# Evolution Evidence

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I'm not sure you know enough about evolution, what on earth is that;

Let's try to run thru a simple example. Say we have 3 mutations that are necessary to reach the current allele from a previous one. Again, for simplicity, let's say the probability of each mutation is 1/2.

As Skeptic said "Iin statistics, the probability of multiple unrelated events occurring is the product of their individual probabilities. "

So, for an individual in a single generation to have all 3 mutations is 1/2 x 1/2 x 1/2 = 1/8.

BUT, we are NOT dealing with "unrelated events". We are dealing with cumulative selection, which means related events. If the mutations come sequentially, then the probability of an individual getting the first mutation is 1/2. Now, that mutation is selected for (confers some advantage over current alleles) and becomes fixed. So now every individual has mutation A. The probability of an individual getting mutation B is now 1/2. The probability of an individual getting both B and C is 1/2 x 1/2 = 1/4.

Skeptic says "Whether a mutation gets fixed or not depends both on the extent of its effect, and the population size it occurs in."

This is untrue. As long as s (the selection coefficient) is at all positive, the equations are clear that the allele (mutation) will become fixed. The equation for change in frequency per generation is:

delta p = (1/2)spq/(1-q).

Notice that population size is not present. p and q are the frequency. I'm afraid Skeptic was referring to the probability of fixation by genetic drift. In the above equation, eventually p will equal 1. The lower the s, the longer this will take (because the larger s the larger delta p), but it will eventually happen.

But B is also selected for and becomes fixed (every individual now has the allele with mutation A and B). Now the odds of an individual getting mutation C (and thus having all 3 mutations A, B, and C) is 1/2.

This is how cumulative natural selection cuts down odds. The underlying premise is that all 3 mutations must appear in a single generation. Thus low probability. BUT, the data shows that this is not the case. Instead, natural selection is cumulative. This cuts down the probability. In our simplistic example the odds of getting all 3 mutations in a single individual went from 1/8 to basically 1/2.

Oh. How do you know which mutations are responsible for Lenski's strain's ability to use citrate when even he doesn't, though? If you don't, then how can you say whether Behe's guess is wrong or not?

Because we can treat Behe's guess as a hypothesis and test it against the data in Lenski's experiment. Behe says it's a "simple" overexpression of citT (the citrate transport protein). That basically means a change in either the transcription factor or repressor of citT. Either an enhancement of the transcription factor or inhibition of the repressor. Either would result in increased expression of citT. Which, according to Behe, would be enough to confer aerobic cit+.

Let's look at the expected consequence if that were true. The ability to utilize citrate occurred in only one strain and only after 30,000 generations. Such a simple single modification should have shown up in multiple strains since even a slight increase in citT would have conferred a survival advantage. Also, if Behe's hypothesis were correct, then at least one Lenski's multiple colonies from before the 25,000 generation stage should also have evolved cit+ as the simple mutation independently happened in those colonies. Yet they did not.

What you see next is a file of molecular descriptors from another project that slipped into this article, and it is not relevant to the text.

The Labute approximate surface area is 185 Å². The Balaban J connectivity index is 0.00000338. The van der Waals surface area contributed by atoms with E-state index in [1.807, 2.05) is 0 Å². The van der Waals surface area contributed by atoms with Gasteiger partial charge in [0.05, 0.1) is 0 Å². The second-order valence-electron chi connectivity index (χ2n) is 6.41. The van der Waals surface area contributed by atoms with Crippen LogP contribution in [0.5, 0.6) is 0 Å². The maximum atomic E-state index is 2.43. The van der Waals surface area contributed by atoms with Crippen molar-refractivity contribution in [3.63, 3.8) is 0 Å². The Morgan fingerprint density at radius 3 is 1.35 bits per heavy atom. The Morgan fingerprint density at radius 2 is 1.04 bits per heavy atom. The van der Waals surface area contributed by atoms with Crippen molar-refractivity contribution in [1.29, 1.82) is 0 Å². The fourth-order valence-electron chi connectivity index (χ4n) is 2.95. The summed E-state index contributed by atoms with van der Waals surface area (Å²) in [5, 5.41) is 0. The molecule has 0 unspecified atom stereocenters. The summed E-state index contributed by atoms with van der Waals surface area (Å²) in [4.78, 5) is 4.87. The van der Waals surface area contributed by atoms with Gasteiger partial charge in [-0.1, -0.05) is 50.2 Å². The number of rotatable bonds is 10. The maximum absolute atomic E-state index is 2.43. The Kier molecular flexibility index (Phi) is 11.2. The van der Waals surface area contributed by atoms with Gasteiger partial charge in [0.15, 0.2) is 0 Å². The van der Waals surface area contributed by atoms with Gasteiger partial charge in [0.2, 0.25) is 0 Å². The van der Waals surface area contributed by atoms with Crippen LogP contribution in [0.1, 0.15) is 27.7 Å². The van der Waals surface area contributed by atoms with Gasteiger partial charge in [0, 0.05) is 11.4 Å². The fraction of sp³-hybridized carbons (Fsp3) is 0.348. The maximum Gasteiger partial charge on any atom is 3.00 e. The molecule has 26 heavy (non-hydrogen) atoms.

So, Behe's hypothesis must be wrong. Whatever happened, it was not due to a simple change in either the transcription factor or repressor of citT. Such a change would be very probable and would not depend on previous changes. What we might have is a change in both the repressor and transcription factor. Perhaps a first change decreasing the binding strength of the repressor and then a change enhancing the binding of the transcription factor. But that is no longer "simple".

For one thing, mutations don't necessarily appear sequentially. Various mutations can happen and develop in parallel. In species with sexual reproduction or other genetic transfer, the mutations can develop in parallel in multiple individuals.

But I am addressing the specific situation, not these other hypotheticals. Obviously, if the situation you describe happens, the probability drops considerably because you now have more opportunities to get multiple mutations in the same individual in the same generation.

Yup, that's what I said. How does that disprove me?

You use the probability "the probability of multiple unrelated events occurring is the product of their individual probabilities". If there is one mutation that does the job, then the individual probability is 1/n, right? But if there are 2 mutations that confer the same activity, that probability now becomes 2/n, right? And possibly 3 becomes 3/n. All of these are a decrease in probability.

But here you are assuming that the mutation will be one of the needed mutations. It could just be another completely unrelated mutation.

If unrelated, it's not included in the probability calculation. The probability equation is only based upon "required" mutations. You said "Just that more required mutations means more unlikely for all of them to happen."

So, we are only talking about the probability of a "required" mutation.

I never said anything about later mutations. Just that more required mutations means more unlikely for all of them to happen. If you like I can explain that further: in statistics, the probability of multiple unrelated events occurring is the product of their individual probabilities.